Many of us who follow emerging content news were bummed to hear that Tumblr’s David Karp just lovingly axed its in-house Editorial team — in the process shutting down its admirable Storyboard blog. No, Storyboard wasn’t “journalism,” as some have tried to suggest. But as brand content, it was ambitious and compellingly presented. (If you happen to be nostalgic for a certain wonderfully dank Berlin ping-pong bar you used to frequent — like you and your friend Mike played ‘around the world’ there with loads of strangers to a live DJ — then Storyboard’s April 10th piece touched an especially tender nerve.)
The Tumblr news ricocheted around the Web immediately. While this was surely in part due to Karp’s You’re Awesome, Goodbye approach to the announcement — Gawker: “If Tumblr ‘Couldn’t Be Happier’ With its Journalists, Why’d it Just Fire Them All?”; it even prompted a New Yorker humor piece — I bet it’s also because those still in journalism are fascinated by what’s professionally possible for those so trained.
More recent content news came yesterday, from another megawatt online property. Here’s Wall Street Journal technology blog All Things Digital, writing yesterday afternoon:
LinkedIn announced on Thursday it has acquired mobile news aggregation startup Pulse, as Kara Swisher reported last month that it would, signaling another step by the massive professional network toward becoming an online content powerhouse.
It’s a big buy for LinkedIn, costing a cool $90 million, according to the company.
The most interesting quote about this news comes from LinkedIn itself, in the blog post announcement from senior vice president Deep Nishar (italics mine):
We believe LinkedIn can be the definitive professional publishing platform — where all professionals come to consume content and where publishers come to share their content. Millions of professionals are already starting their day on LinkedIn to glean the professional insights and knowledge they need to make them great at their jobs. We believe we can help all professionals make smarter and more informed business decisions leveraging all the great business knowledge flowing through LinkedIn in the form of news, Influencer posts, industry updates, discussions, comments and more.
A few of us here at TOKY were just discussing this yesterday — social networks transitioning from offering and sustaining relationships to serving as conveyers of more official content. Including their own.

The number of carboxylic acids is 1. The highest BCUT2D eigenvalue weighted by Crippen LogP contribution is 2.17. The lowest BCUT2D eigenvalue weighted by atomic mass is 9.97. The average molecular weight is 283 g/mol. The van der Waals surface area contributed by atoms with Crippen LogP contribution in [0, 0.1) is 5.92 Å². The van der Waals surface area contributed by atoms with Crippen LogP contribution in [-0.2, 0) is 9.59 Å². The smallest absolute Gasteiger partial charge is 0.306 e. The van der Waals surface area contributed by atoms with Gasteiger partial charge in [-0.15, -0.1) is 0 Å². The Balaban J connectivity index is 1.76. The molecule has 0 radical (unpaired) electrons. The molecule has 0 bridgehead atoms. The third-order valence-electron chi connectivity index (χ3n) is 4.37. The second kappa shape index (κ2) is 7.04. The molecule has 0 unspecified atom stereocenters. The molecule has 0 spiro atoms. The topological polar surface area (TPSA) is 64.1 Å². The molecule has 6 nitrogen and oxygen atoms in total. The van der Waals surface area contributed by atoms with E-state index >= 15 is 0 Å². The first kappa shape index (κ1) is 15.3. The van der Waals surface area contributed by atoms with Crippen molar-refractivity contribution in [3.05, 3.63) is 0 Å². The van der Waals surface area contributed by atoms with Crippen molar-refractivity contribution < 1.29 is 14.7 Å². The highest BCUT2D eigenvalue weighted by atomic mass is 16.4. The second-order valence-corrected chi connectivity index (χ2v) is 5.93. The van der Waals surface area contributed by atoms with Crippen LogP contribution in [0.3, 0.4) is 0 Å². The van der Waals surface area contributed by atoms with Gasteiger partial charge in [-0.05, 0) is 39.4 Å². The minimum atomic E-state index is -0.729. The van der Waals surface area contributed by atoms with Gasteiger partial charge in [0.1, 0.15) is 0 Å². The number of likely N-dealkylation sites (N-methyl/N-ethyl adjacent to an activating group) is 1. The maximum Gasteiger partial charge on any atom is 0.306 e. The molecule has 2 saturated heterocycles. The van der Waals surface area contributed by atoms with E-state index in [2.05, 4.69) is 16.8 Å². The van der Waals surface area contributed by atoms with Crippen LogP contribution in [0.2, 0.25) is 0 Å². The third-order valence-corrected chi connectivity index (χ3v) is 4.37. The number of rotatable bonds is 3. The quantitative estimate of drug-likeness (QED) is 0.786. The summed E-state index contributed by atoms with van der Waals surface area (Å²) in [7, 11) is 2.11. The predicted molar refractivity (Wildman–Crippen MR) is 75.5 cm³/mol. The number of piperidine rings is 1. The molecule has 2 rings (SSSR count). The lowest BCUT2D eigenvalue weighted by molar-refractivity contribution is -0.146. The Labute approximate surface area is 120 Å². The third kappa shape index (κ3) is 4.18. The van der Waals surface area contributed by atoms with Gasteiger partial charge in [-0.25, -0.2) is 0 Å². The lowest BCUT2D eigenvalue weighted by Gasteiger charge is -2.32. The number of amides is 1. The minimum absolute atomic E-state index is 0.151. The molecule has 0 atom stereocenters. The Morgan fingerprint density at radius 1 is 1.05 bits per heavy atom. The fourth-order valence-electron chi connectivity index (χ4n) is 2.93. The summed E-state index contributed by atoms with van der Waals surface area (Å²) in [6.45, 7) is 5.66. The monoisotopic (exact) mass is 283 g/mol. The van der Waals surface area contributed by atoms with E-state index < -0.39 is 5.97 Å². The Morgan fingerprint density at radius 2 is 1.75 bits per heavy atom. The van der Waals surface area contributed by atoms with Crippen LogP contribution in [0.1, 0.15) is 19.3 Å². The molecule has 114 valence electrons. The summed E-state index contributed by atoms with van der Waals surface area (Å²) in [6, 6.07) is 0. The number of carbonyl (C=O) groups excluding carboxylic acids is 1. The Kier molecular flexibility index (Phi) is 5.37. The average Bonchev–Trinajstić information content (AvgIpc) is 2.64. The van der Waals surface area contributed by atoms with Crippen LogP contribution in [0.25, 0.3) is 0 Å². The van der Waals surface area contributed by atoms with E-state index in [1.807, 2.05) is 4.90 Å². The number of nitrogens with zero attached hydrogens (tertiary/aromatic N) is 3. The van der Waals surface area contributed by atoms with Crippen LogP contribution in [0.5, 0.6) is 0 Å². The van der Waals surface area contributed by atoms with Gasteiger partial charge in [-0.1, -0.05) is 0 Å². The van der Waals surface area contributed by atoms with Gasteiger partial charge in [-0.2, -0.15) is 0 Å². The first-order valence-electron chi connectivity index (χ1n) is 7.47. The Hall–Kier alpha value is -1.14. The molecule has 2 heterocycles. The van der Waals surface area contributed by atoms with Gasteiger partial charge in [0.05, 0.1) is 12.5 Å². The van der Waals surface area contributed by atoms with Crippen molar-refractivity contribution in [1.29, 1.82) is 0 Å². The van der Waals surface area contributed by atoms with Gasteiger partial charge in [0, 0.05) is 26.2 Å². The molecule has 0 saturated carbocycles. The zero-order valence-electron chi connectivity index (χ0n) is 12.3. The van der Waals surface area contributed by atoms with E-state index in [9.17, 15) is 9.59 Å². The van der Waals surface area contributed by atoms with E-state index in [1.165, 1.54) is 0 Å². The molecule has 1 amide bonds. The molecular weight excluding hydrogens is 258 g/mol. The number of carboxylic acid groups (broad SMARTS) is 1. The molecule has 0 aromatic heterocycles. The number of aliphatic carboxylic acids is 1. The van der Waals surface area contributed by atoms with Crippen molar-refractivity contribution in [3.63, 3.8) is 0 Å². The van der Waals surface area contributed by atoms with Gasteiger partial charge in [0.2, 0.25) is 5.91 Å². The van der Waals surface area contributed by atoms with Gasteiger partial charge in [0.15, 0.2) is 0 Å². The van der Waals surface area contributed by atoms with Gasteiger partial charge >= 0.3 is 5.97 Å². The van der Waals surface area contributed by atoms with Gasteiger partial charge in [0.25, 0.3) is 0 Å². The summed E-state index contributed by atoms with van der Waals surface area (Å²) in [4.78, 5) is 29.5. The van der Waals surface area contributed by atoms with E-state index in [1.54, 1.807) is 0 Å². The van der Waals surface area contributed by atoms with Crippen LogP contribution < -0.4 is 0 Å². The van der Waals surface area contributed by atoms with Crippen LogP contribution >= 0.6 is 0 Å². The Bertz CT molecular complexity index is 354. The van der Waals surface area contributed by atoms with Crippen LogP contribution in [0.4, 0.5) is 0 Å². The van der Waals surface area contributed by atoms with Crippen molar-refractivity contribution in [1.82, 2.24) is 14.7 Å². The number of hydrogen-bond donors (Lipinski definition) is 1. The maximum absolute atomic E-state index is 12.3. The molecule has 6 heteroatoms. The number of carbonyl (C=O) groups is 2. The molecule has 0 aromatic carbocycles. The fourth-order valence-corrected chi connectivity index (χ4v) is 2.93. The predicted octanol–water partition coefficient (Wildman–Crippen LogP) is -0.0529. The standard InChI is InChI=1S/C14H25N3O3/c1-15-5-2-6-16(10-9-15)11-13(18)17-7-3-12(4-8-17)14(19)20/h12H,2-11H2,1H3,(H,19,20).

In a December 2012 post about the year’s content trends, I noted how LinkedIn had introduced an original publishing series, inviting a few heavy-hitting ‘thought leaders’ to write original material for the site. At the time, LinkedIn’s Ryan Roslansky had said the following: “We think that content is one way that we can make users more productive and successful on LinkedIn. When you come on LinkedIn, we show you stuff that you need to pay attention to, to be better at your job.”
While Forbes and Inc might be psyched that LinkedIn will soon be able to more effectively serve up their content via the Pulse technology, they shouldn’t forget that LinkedIn’s also in the original-content game. They’re not just a conveyer; they might one day turn into a competitor.
Reading this LInkedIn news reminded me of “Friends Don’t Let Friends Curate (FB’s Redesign),” a post written by Levi Mills and published on Medium. Here’s one bit, which explores how people use Facebook not just to connect, but to consume:
Larger photos and a cleaner interface are great changes aesthetically, there’s no argument there, but the bigger change is functional. Content is now the center of the Facebook experience, not relationships. It’s been shifting that way for a few years, but while Facebook’s professed purpose remains grounded in being the #1 network for connections between you and the people you know in the ‘real world’, the novelty of an online forum/scrapbook/messaging site has worn at the edges. ‘Content is King’, the now terribly clichéd saying goes, and content created outside of Facebook, content outside of photos of your friend’s newborn child or ex-girlfriend’s wild night out, has taken up more and more of the average feed. The network that was built to connect people is transforming from a communication platform with sharing ability into a content platform with communication ability.
Facebook’s own Jane Justice Leibrock recently posted in the Facebook User Experience Lab blog about the process Facebook went through in redesigning the new News Feed, and they found that I’m not alone in that sentiment. Despite users saying they wanted posts from companies, news stories, and music filtered out of their feed, they interacted with this content significantly more than their own friends’ posts. Facebook’s solution? Take the power away from your friends. Subscribe to more curated content by publishers, by influential people in topics of interest, by news outlets.
When I’ve heard the phrase “social network” over the years, I’ve long aligned that second word with only one version of its meaning — a group of connected people. One’s “network.”
Perhaps now I’ll more frequently think of another. (See “ESPN,” last word.)